The nature vs. nurture debate has continued for many years. Analysts strongly believe that nature and nurture play different roles towards the development of many people. However, it is agreeable that the surrounding environment plays a major role towards determining the behavioral developments of many people. To begin with, nurture theory explains how the natural environment dictates the lives of more people.
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The environmental experiences, observations, and influences will determine how a person develops new behaviors. Rewards can be used to motivate different individuals (Brown 12). Advocates of the nurture concept believe strongly that the natural environment reshapes the behaviors of many people. Experts have also observed that many identical twins brought up in different environments will exhibit different behaviors.
The nature theory supports the ultimate goal played by a person’s genetic makeup towards dictating his or her behaviors. Some psychologists have indicated that “a person’s genetic constitution will contribute a lot to his or her sexual orientation, dislikes, behaviors, and personality” (Brown 12). Some abusive behaviors and criminal acts are also associated with people’s genetic compositions. The best approach to resolve this controversy is to identify specific behaviors portrayed by different individuals. Such observations should also be analyzed depending on the person’s genetic composition (Strang and Kuhnert 3).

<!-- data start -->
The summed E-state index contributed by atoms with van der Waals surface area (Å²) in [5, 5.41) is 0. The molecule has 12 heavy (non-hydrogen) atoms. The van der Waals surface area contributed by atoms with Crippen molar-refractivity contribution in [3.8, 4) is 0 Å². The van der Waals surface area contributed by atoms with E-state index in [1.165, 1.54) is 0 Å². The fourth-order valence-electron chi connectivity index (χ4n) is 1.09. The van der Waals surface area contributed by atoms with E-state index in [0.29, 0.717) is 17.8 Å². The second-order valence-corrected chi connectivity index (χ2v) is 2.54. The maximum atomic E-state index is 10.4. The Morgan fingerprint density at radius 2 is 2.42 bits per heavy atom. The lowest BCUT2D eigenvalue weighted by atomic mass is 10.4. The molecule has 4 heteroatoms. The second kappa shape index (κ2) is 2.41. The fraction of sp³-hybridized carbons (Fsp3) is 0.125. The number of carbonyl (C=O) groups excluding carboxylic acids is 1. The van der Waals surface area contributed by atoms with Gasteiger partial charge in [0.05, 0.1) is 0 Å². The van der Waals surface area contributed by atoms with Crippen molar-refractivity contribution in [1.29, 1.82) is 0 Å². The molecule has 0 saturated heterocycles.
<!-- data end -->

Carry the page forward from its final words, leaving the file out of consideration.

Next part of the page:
That being the case, people should consider the role played by the environment towards reshaping their experiences and behaviors. The undeniable fact is that many people develop specific behaviors based on their immediate environments. This knowledge will encourage more people to embrace the nurture theory.
Brown, Lillas. “Leading Leadership Development in Universities: A Personal Story.” Journal of Management Inquiry 1.1 (2001): 1-19. Print.
Strang, Sarah and Karl Kuhnert. “Personality and Leadership Developmental Levels as predictors of leader performance.” The Leadership Quarterly 1.1 (2009): 1-13. Print.